Thursday, April 27, 2006

PR: Out of Control

Neville Hobson has a great post on the BBC's world-changing plans to embrace new media.

Maybe because I got dizzy about all the newfangled evolutionary angles, I found myself grounded by the to-and-from between Neville and Richard Bailey in the ensuing comments. The communications pros debated the semantics used to describe these "seismic shifts" in the mediasphere.
Richard asked, "Is it an obituary for mass media? Or is this the advent of 'masses of media'?"

Neville suggested, "I don’t think it’s the advent of 'masses of media,' just 'participatory media'"
Regardless of what we call it, this trend suggests massive fragmentation that will challenge the scale and processes of today's PR community. This is already happening. The BBC announcements are proof of an acceleration of the trend.

From a scale perspective, PR pros will need to exponentially increase their ability to target and reach out to emerging media channels. This suggests an investment in human capital and technology tools that could become onerous to mid-sized and boutique agencies.

From a process perspective, the "amateur" content creators will expect unprecedented levels of access and transparency. Every pitch is fodder for use, ridicule, etc. Every interview will become a platform for multimedia re-packaging within podcasts, blogs, videos, etc. Public companies who embrace citizen journalism (good!) will likely run afoul of the SEC (bad!) if they don't remember that these "amateurs" are not experts on NDAs, Sarbanes-Oxley, etc.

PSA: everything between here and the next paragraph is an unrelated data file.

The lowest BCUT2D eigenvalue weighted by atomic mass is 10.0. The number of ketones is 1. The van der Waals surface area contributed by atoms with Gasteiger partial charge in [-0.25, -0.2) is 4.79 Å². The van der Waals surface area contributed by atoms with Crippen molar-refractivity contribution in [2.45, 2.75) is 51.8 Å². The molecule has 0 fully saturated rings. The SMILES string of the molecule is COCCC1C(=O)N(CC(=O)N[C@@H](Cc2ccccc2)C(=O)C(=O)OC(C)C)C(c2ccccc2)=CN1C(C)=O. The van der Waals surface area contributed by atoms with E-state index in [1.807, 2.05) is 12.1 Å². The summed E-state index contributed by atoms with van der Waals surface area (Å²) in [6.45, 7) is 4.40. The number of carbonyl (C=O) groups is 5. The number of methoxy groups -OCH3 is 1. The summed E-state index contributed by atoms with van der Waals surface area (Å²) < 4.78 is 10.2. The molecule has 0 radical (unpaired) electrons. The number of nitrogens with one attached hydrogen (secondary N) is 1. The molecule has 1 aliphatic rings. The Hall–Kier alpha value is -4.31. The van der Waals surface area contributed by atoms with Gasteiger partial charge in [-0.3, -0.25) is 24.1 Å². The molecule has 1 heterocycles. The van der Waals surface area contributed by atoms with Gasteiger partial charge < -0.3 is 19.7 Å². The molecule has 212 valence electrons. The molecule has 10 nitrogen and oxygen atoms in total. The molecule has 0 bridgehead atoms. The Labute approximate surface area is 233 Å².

All those "etc." from the previous paragraph mean only one thing: Control is gone.

The mediasphere is adapting: the folks at the BBC are essentially creating a hosted platform for media fragmentation, to ensure their survival. Will PR also be able to adapt to the loss of control implied by "consumer-generated content?"

I don't think we mind losing control of the message, all that much. We can talk a client through that. "If you love something, set it free," and all that. The scary part is adapting to the scale requirements, training, and newfound fuzziness when it comes to the basic how-to's of Public Relations.

The BBC is blazing a trail; other media outlets will follow; the mediasphere is submitting to the will of the masses. What we must fear most is a languid response on the part of the PR community.


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